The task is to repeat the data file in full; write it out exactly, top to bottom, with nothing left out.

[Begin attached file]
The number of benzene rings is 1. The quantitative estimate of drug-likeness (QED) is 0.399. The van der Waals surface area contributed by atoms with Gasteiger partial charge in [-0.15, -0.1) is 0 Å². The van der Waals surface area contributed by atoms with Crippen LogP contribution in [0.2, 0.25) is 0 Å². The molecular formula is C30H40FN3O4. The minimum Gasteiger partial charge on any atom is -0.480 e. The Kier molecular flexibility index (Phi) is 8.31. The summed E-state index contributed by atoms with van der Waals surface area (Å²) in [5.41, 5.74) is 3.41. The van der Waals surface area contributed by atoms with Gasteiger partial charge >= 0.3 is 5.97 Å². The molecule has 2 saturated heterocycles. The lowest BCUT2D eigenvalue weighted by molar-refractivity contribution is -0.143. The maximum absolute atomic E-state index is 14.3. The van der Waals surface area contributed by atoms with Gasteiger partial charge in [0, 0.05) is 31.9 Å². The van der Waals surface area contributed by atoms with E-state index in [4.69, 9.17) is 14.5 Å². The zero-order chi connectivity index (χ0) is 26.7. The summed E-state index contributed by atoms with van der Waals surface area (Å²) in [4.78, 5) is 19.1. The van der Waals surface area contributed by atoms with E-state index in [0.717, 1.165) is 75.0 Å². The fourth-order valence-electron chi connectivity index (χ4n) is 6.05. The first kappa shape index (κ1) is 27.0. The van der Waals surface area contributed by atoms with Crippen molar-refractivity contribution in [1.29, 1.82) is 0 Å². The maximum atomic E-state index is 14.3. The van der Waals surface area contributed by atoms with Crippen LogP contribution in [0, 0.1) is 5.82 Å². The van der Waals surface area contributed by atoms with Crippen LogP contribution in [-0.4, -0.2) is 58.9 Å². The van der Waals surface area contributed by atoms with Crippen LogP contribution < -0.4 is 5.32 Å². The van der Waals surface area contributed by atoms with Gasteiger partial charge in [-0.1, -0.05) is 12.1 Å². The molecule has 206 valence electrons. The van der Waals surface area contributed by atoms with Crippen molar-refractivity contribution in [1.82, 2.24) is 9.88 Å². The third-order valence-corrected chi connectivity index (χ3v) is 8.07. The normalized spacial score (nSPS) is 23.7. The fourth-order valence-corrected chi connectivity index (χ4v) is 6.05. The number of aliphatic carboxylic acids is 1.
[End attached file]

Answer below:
The number of benzene rings is 1. The quantitative estimate of drug-likeness (QED) is 0.399. The van der Waals surface area contributed by atoms with Gasteiger partial charge in [-0.15, -0.1) is 0 Å². The van der Waals surface area contributed by atoms with Crippen LogP contribution in [0.2, 0.25) is 0 Å². The molecular formula is C30H40FN3O4. The minimum Gasteiger partial charge on any atom is -0.480 e. The Kier molecular flexibility index (Phi) is 8.31. The summed E-state index contributed by atoms with van der Waals surface area (Å²) in [5.41, 5.74) is 3.41. The van der Waals surface area contributed by atoms with Gasteiger partial charge >= 0.3 is 5.97 Å². The molecule has 2 saturated heterocycles. The lowest BCUT2D eigenvalue weighted by molar-refractivity contribution is -0.143. The maximum absolute atomic E-state index is 14.3. The van der Waals surface area contributed by atoms with Gasteiger partial charge in [0, 0.05) is 31.9 Å². The van der Waals surface area contributed by atoms with E-state index in [4.69, 9.17) is 14.5 Å². The zero-order chi connectivity index (χ0) is 26.7. The summed E-state index contributed by atoms with van der Waals surface area (Å²) in [4.78, 5) is 19.1. The van der Waals surface area contributed by atoms with E-state index in [0.717, 1.165) is 75.0 Å². The fourth-order valence-electron chi connectivity index (χ4n) is 6.05. The first kappa shape index (κ1) is 27.0. The van der Waals surface area contributed by atoms with Crippen molar-refractivity contribution in [1.29, 1.82) is 0 Å². The maximum atomic E-state index is 14.3. The van der Waals surface area contributed by atoms with Crippen LogP contribution in [0, 0.1) is 5.82 Å². The van der Waals surface area contributed by atoms with Crippen LogP contribution in [-0.4, -0.2) is 58.9 Å². The van der Waals surface area contributed by atoms with Crippen LogP contribution < -0.4 is 5.32 Å². The van der Waals surface area contributed by atoms with Gasteiger partial charge in [-0.1, -0.05) is 12.1 Å². The molecule has 206 valence electrons. The van der Waals surface area contributed by atoms with Crippen molar-refractivity contribution in [1.82, 2.24) is 9.88 Å². The third-order valence-corrected chi connectivity index (χ3v) is 8.07. The normalized spacial score (nSPS) is 23.7. The fourth-order valence-corrected chi connectivity index (χ4v) is 6.05. The number of aliphatic carboxylic acids is 1.